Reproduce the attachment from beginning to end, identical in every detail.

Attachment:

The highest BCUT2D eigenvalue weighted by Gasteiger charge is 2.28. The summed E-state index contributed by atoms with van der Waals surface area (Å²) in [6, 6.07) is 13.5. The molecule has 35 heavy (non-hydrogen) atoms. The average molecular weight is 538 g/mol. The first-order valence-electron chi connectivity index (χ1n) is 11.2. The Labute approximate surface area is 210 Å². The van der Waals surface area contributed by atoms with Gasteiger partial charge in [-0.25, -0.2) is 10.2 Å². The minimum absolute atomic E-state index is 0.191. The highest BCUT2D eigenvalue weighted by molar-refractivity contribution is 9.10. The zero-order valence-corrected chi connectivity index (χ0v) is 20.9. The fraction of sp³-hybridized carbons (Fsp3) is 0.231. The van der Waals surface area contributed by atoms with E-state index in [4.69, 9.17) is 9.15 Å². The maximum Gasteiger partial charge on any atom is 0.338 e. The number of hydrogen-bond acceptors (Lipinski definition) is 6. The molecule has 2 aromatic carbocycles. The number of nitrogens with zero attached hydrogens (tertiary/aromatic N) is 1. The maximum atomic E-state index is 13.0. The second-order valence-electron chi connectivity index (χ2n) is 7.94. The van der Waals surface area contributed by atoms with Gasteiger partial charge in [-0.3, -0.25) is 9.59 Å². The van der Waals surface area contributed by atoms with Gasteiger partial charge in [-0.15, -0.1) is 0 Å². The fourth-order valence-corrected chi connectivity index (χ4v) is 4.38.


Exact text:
The highest BCUT2D eigenvalue weighted by Gasteiger charge is 2.28. The summed E-state index contributed by atoms with van der Waals surface area (Å²) in [6, 6.07) is 13.5. The molecule has 35 heavy (non-hydrogen) atoms. The average molecular weight is 538 g/mol. The first-order valence-electron chi connectivity index (χ1n) is 11.2. The Labute approximate surface area is 210 Å². The van der Waals surface area contributed by atoms with Gasteiger partial charge in [-0.25, -0.2) is 10.2 Å². The minimum absolute atomic E-state index is 0.191. The highest BCUT2D eigenvalue weighted by molar-refractivity contribution is 9.10. The zero-order valence-corrected chi connectivity index (χ0v) is 20.9. The fraction of sp³-hybridized carbons (Fsp3) is 0.231. The van der Waals surface area contributed by atoms with E-state index in [4.69, 9.17) is 9.15 Å². The maximum Gasteiger partial charge on any atom is 0.338 e. The number of hydrogen-bond acceptors (Lipinski definition) is 6. The molecule has 2 aromatic carbocycles. The number of nitrogens with zero attached hydrogens (tertiary/aromatic N) is 1. The maximum atomic E-state index is 13.0. The second-order valence-electron chi connectivity index (χ2n) is 7.94. The van der Waals surface area contributed by atoms with Gasteiger partial charge in [-0.3, -0.25) is 9.59 Å². The van der Waals surface area contributed by atoms with Gasteiger partial charge in [-0.15, -0.1) is 0 Å². The fourth-order valence-corrected chi connectivity index (χ4v) is 4.38.